My Words

Understanding the World through words

Tag: Cancer

Smith Rock-Poem

Heading up north closely following the Deschutes,

we’re going out for a trek on a warm winter day,

out with my nephews and sons;

our lunches are safely stowed away. Driving towards Smith Rock—

if only you could see it glimmering against the back-drop

of fresh air and Oregon western blue skies.

My brother-in-law racked with pain, cancer eating him away,

bedridden on his front-room couch,

yells at us to—“climb away, but watch out for the snakes”

his eyes wishing he could go, if only once more.

Every-time you climb a mountain,

you follow in the footsteps of great men,

those who ascended—making their aliyah, and

leaving the corrupt world behind.

I told the boys—“I’m getting older”,

don’t you dare leave me behind,

wait up for your uncle, I’m the one with the struggle

and its not just about climbing towards the pinnacle this time;

but of seeing my dearest brother slowly wasting away—

Finally, we reach the summit, I want to let out a scream.

Instead, I just sit and stare at the boys youthful-gait as

they climb around and around, exuberant, vigorous,

fired up and aglow;

forgetting for an instant that their father’s moments

are slowly ticking away.

And against this extravagant landscape,

so clean—an Oregon still pristine,

with a vantage point of heavens front door,

a sacred place where eagles make their craggy nests,

I let out my scream:

Daniel, I wish you be here with me and the boys!

My Second Home 

  

Home Alone

  

Ramble On

On my way out today,
I started my hybrid
nothing but a hum.

Not like the cars I
grew up with, loud,
gas guzzlers. This
one is quiet—

silence
is golden and if
I had a gold sticker
I’d give it one.

My wife is having cramps;
non menstrual, she said,

“The pain comes in waves.”

Waves are the heartbeat of our world,
I could listen to them for hours, I feel
centered with the
rhythm of the ocean’s sound.

Somehow, the conversation was
redirected to constipation,
but she said that she
had a bowel movement already,
so constipation was ruled out.

Andrea asked me, what kind
of medicine I was going to get at
Safeway
? Sarcastically—I replied,
stool softener.

It became a heated argument, I don’t
Know
, I finally replied.
I’m not a doctor.

I’ll ask the pharmacist?

I took three boys, Alex, Levi, and Drake.
We loaded up on my grey Prius and fired up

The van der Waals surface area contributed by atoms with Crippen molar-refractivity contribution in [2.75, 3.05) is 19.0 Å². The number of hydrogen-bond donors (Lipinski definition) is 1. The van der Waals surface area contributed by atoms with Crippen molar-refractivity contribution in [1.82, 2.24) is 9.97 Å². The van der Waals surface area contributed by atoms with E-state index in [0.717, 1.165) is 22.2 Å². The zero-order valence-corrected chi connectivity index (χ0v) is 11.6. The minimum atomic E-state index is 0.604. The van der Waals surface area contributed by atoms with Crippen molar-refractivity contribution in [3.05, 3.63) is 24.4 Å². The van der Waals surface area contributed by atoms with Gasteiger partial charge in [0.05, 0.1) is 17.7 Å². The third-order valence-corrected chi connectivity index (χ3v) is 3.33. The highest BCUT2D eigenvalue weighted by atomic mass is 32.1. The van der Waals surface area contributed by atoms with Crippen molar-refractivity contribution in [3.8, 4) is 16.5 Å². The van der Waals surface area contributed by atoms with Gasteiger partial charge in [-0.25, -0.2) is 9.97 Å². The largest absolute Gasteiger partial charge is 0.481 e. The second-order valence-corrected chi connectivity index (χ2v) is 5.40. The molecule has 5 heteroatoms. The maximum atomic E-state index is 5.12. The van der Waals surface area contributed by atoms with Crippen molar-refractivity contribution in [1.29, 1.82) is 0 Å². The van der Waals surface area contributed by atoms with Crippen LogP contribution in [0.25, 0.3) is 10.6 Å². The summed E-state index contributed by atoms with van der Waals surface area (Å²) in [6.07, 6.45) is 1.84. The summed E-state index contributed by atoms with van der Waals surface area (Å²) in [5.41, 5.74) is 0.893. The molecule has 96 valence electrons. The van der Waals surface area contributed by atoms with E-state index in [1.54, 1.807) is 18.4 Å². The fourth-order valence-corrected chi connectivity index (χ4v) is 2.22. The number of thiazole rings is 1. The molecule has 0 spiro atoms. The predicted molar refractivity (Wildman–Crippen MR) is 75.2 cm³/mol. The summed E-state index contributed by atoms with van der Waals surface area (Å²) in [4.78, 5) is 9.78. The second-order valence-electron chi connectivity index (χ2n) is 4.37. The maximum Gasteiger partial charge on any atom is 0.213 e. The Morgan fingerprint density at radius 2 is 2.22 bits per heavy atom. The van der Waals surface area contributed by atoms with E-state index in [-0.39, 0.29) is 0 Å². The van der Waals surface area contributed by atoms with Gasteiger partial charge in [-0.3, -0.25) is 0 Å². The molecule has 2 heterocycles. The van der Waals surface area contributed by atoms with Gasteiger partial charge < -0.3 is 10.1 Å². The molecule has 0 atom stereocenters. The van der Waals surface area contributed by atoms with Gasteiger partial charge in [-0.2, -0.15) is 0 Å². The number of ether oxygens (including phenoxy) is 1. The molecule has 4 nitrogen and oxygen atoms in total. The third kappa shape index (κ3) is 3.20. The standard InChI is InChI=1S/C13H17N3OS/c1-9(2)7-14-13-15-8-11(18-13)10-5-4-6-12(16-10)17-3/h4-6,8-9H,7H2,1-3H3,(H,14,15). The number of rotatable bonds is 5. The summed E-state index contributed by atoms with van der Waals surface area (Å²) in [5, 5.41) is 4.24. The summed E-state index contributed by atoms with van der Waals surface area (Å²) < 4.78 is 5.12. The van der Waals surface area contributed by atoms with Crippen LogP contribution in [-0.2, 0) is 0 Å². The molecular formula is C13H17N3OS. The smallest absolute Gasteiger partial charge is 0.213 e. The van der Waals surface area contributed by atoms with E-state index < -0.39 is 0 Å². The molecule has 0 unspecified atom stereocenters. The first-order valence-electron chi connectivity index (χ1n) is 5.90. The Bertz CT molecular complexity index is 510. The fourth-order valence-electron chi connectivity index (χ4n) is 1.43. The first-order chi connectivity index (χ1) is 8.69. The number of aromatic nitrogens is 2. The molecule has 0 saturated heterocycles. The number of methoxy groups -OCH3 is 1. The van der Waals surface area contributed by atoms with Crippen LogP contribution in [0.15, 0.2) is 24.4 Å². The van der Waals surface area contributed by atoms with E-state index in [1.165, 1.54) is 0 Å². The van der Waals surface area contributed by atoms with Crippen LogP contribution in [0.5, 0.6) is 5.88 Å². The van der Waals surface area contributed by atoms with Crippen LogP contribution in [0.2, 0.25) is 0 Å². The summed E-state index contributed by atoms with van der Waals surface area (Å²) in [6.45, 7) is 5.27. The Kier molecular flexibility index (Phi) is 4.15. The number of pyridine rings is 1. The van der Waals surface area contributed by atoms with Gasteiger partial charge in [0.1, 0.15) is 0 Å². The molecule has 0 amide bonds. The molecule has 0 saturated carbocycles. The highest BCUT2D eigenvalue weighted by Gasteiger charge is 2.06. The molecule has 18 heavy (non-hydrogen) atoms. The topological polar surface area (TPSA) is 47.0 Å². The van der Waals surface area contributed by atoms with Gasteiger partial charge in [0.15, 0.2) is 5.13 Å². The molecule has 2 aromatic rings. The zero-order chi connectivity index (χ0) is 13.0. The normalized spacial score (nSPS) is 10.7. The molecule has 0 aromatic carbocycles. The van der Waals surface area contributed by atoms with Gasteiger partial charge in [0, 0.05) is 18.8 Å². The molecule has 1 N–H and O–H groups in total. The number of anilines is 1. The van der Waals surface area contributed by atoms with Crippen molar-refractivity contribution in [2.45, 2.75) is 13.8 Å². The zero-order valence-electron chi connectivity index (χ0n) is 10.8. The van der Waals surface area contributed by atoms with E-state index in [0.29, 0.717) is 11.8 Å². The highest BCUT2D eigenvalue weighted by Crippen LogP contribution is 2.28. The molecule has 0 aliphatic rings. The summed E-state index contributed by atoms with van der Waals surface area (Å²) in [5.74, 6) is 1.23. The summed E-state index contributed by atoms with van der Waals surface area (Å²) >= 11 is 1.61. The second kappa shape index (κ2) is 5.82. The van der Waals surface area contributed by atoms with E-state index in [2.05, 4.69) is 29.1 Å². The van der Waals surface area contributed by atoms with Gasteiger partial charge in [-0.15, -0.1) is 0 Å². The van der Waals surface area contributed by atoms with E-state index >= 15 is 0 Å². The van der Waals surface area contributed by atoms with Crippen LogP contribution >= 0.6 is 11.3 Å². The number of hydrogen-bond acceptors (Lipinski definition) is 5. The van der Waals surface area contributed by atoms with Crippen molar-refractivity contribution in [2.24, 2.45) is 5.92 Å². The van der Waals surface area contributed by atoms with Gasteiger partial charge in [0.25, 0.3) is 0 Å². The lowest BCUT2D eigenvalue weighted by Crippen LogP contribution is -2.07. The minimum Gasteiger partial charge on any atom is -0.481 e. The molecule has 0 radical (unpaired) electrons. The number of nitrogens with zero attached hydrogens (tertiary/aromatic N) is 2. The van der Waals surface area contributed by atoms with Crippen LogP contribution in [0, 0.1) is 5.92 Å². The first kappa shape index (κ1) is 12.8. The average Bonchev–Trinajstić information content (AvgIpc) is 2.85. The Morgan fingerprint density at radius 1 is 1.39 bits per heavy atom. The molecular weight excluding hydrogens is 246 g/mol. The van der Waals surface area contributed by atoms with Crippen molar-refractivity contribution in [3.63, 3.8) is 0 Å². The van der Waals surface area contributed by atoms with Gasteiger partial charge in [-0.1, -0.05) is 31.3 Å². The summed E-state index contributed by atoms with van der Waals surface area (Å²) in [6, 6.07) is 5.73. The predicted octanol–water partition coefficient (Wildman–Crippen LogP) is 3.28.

my playlist. It’s nice to start off with,
Cab Ride For Cuties,
“Soul meets Body”,
loud and acoustically clear.
Every drum beat crisp.

We drove in silence down 20,
Listening to the sound of music
Juxtaposed with snow capped mountains,
It was visually fantastic audio ecstasy.

When we arrived, I went straight to
the pharmacist, told her all that I knew
of my wife’s condition. She recommended
stool softener.

I laughed and said, that’s what
I had prescribed, earlier. If I get that
they’re going to think, I didn’t even try.

On the way out of the store,
a heavy set man was panting,
trying to catch his breath.
I knew he was in trouble.

He was frozen,
holding onto his cart
and breathing exceedingly
loud.

I heard people’s commotion and someone
said, “the paramedics are on the way.”

We walked to Whole Foods, to get
lentils.
Whole Foods is across
the way from Safeway.
I found Spanish Brown lentils,
I checked out as I smiled at the cashier.

On our way back home
the song, Ramble On,
came on.
The sound was clear
with Jimmy’s guitar riffs,
John’s precision drumming and
John Paul’s rhythmic bass—
complementing Robert’s sensual voice.

I commented to the boys,

“They don’t make music like
that anymore, that’s why
they’re gods.”

In my thoughts, I was thinking
about that poor man, gasping for air.
I wonder if there was
anything I could have done?

When we left Whole Foods,
the paramedics were already
there. It was the second day of
January and already for him it
was a bad year.

He was old and heavyset.
I told the boys, when you’re
old and heavy you’re body
can’t take the pressure
.

Then I remembered that
actor from Spartacus.
He was well built,
trim, athletic and handsome.